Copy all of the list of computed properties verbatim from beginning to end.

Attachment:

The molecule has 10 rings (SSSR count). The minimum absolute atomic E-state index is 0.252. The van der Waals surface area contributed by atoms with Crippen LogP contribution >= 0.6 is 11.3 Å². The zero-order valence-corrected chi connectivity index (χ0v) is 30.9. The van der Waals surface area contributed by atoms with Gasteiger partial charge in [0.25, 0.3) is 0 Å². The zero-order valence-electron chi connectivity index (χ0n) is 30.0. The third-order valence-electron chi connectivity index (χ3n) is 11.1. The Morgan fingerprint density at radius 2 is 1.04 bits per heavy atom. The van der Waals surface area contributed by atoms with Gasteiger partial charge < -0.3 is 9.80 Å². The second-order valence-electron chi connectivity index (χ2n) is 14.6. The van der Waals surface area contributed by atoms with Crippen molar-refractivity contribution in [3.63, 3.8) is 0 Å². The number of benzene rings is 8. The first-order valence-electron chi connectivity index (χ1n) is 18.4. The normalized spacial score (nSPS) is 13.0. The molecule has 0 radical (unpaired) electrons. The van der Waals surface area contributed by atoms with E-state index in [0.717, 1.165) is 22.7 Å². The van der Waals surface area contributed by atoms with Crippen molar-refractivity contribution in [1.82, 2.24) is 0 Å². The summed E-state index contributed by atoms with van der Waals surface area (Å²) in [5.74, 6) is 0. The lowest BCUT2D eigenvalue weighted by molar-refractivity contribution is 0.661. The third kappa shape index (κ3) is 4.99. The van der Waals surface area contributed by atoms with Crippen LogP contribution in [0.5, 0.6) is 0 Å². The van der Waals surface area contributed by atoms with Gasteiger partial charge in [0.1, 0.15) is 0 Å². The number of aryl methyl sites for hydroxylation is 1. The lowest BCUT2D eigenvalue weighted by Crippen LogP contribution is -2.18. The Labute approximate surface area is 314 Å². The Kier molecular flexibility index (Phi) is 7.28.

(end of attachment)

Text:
The molecule has 10 rings (SSSR count). The minimum absolute atomic E-state index is 0.252. The van der Waals surface area contributed by atoms with Crippen LogP contribution >= 0.6 is 11.3 Å². The zero-order valence-corrected chi connectivity index (χ0v) is 30.9. The van der Waals surface area contributed by atoms with Gasteiger partial charge in [0.25, 0.3) is 0 Å². The zero-order valence-electron chi connectivity index (χ0n) is 30.0. The third-order valence-electron chi connectivity index (χ3n) is 11.1. The Morgan fingerprint density at radius 2 is 1.04 bits per heavy atom. The van der Waals surface area contributed by atoms with Gasteiger partial charge < -0.3 is 9.80 Å². The second-order valence-electron chi connectivity index (χ2n) is 14.6. The van der Waals surface area contributed by atoms with Crippen molar-refractivity contribution in [3.63, 3.8) is 0 Å². The number of benzene rings is 8. The first-order valence-electron chi connectivity index (χ1n) is 18.4. The normalized spacial score (nSPS) is 13.0. The molecule has 0 radical (unpaired) electrons. The van der Waals surface area contributed by atoms with E-state index in [0.717, 1.165) is 22.7 Å². The van der Waals surface area contributed by atoms with Crippen molar-refractivity contribution in [1.82, 2.24) is 0 Å². The summed E-state index contributed by atoms with van der Waals surface area (Å²) in [5.74, 6) is 0. The lowest BCUT2D eigenvalue weighted by molar-refractivity contribution is 0.661. The third kappa shape index (κ3) is 4.99. The van der Waals surface area contributed by atoms with Crippen LogP contribution in [0.5, 0.6) is 0 Å². The van der Waals surface area contributed by atoms with Gasteiger partial charge in [0.1, 0.15) is 0 Å². The number of aryl methyl sites for hydroxylation is 1. The lowest BCUT2D eigenvalue weighted by Crippen LogP contribution is -2.18. The Labute approximate surface area is 314 Å². The Kier molecular flexibility index (Phi) is 7.28.